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A CurtainUp Review
Observe the Sons of Ulster Marching Towards the Somme

We're not making a sacrifice. Jesus, you've seen this war. We are the sacrifice.Why did we let ourselves be led to extermination?
---one of the Ulster men during the Pairing scene.
Jason Butler Harner & Justin Theroux
(Photo: Carol Rosegg)
Unexpected relevancy has followed Frank McGuiness's play Observe the Sons of Ulster Marching Towards the Somme, about a group of Ulster men who became army volunteers in World War I to keep Ulster part of England rather than Catholic Ireland. The play was a plea for understanding war's devastation as well as looking at the individuals behind the uniforms donned in a cause many in Northern Ireland disdained. The play's 1985 move from Edinburgh's Fringe Festival to London coincided with a flare-up of conflict in Northern Ireland.

Since its arrival in this country, the play has taken on yet another mantle of grim immediacy and in a very short time. When Observe the Sons of Ulster . . . played briefly at the Williamstown Theatre's Nikos Stage during the summer of 2001 the vacationing theater goers had no inkling that the horror of war would strike their homeland. The battle that has long epitomized the wasteful devastation of war was moving but not immediately relevant.

Even when Nicholas Martin mounted the play in Boston, audiences were still blissfully unaware that by the time it would reach Lincoln Center's Mitzi Newhouse Theater, its relevance would suddenly be thunderous and its title might be Observe the Sons and Daughters of America Marching Towards Iraq. Even the Orange sashes the eight Ulster men don as towards the end of the play as badges of courage are a grim reminder of the color used to alert us of the high probability of another homeland attack.

Mr. McGuinness has not tried to compete with the movies' ability to bring us as close to the experience of being in a war as possible. His is a lyrical, behind the battle scenes approach that focuses on the men before and between battles, with words rather than flying bullets fueling the action. The viewer's experience is somewhat like a visit to a war-themed art exhibit, with the figures in the paintings stepping out of their framed canvases long enough for us to peek at the men they might have been had they not been doomed to be frozen in their youthful poses.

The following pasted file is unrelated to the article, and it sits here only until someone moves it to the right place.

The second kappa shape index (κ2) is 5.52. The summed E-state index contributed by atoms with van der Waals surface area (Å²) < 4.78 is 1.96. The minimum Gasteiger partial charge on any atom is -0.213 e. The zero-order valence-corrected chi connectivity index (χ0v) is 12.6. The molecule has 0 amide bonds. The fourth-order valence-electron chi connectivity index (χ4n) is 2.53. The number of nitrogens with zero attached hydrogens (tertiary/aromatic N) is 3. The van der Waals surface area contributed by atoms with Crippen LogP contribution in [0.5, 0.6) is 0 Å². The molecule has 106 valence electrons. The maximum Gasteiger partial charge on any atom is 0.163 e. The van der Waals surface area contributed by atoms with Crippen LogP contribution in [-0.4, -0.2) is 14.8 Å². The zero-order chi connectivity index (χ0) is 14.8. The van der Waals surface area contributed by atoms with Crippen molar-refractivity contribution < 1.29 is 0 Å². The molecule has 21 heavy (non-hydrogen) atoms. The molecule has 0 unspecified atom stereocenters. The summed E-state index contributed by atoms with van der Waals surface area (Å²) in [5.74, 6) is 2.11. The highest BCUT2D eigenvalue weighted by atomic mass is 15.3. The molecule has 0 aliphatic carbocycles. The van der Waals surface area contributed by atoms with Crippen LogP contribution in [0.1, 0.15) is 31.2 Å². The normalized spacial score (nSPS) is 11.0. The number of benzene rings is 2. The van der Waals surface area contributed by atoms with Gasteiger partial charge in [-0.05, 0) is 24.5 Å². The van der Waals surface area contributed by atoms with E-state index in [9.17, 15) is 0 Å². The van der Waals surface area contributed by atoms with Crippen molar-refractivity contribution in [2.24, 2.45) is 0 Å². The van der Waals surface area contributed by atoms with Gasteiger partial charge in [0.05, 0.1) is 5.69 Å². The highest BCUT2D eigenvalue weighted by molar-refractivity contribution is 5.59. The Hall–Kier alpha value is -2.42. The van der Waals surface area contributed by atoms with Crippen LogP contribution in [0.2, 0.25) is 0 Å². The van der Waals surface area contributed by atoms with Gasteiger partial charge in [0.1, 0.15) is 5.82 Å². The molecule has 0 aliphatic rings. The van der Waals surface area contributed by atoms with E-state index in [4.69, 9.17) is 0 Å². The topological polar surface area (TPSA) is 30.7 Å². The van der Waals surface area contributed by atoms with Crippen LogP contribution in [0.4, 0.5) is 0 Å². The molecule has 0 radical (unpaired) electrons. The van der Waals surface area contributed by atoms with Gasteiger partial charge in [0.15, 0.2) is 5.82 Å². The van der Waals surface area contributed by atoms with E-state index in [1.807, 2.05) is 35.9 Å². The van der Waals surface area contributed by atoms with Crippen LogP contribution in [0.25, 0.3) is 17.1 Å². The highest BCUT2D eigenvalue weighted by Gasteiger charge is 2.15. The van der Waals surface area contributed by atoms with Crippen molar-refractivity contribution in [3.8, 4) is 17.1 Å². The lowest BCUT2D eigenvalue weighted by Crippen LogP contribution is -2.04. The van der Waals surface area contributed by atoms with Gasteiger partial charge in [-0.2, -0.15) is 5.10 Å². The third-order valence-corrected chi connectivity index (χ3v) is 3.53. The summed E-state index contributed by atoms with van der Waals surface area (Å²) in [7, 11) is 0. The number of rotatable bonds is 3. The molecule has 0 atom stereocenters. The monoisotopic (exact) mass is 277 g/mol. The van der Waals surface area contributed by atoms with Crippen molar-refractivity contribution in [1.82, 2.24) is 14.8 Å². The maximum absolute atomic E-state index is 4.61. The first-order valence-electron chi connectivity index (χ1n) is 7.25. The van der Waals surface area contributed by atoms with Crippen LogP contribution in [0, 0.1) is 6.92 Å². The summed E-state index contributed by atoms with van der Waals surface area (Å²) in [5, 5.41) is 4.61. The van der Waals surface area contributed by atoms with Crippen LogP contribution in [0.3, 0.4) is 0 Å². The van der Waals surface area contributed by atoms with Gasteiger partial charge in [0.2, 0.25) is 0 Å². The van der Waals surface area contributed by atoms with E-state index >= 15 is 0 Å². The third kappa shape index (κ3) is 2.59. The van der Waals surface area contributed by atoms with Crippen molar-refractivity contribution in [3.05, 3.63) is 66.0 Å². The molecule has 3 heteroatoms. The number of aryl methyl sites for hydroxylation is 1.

Richard Easton
(Photo: Carol Rosegg)
Nicholas Martin's production is full of painterly images poised on Alexander Dodge's remarkably beautiful set, artfully lit Donald Holder. The ensemble doesn't have a weak link, and they've mastered their accents so well that you actually have to strain at times, as with an Irish cast, to grasp every word. Interestingly, the play's only survivor, Kenneth Pyper, the bisexual black sheep of an aristocratic family, sounds more Irish as played by his older interpreter, Richard Easton, than by Justin Theroux as the younger man. No matter, since the role gives Easton a chance to once again be reunited with his younger self, as he was in Invention of Love and the two Pypers also provide the play with a flashback structure that takes us from an old man's pained rantings (in 1969) to a reunion with his lonely younger self after the bloody battle of the Somme.

Perhaps it's because the grim parallels between the eight young Ulstermen from a long-ago war are too painful to contemplate that tickets haven't been hard to get as hen's teeth as is usual with Lincoln Center productions, especially in the smaller venue. The less than full house is as likely due to the fact that despite the excellent performances and the visual impact of the production, the problems spurring these men to enlist remain more than a little ambiguous to the end, especially the murky Parisian interlude feeding Pyper's death wish. While the scene during which the soldiers pair off, each partner bolstering the other's weaknesses and fears is quite powerful, it's also a little too symmetrical, pre-planned and familiar -- which, except for its unanticipated super-timeliness, applies to this play generally.

Written by Frank McGuinness
Directed by Nicholas Martin
Cast: Richard Easton (Kenneth Pyper, in his 80's), Justin Theroux (Kenneth Pyper, in his 20's), Jason Butler Harner (David Craig), Scott Wolf (John Millen), Dashiell Eaves (William Moore), Jeremy Shamos (Christopher Roulston), Christopher Fitzgerald (Martin Crawford), Rod McLachlan (George Anderson) and David Barry Gray (Nathaniel McIlwaine).
Set Design: Alexander Dodge
Costume Design: Michael Krass
Lighting Design: Donald Holder
Sound Design: Jerry Yager
Original Music: Shaun Davey
Running time: 2 hours plus one 10-minute intermission
Mitzi E. Newhouse Theater at Lincoln Center, 150 W. 65th St 212/239-6900
2/06/03-4/13/03; opening 2/24/03.
Tue-Sat 8pm, Wed & Sat 2pm, Sun 3pm -- $60

Reviewed by Elyse Sommer based on March 5th performance
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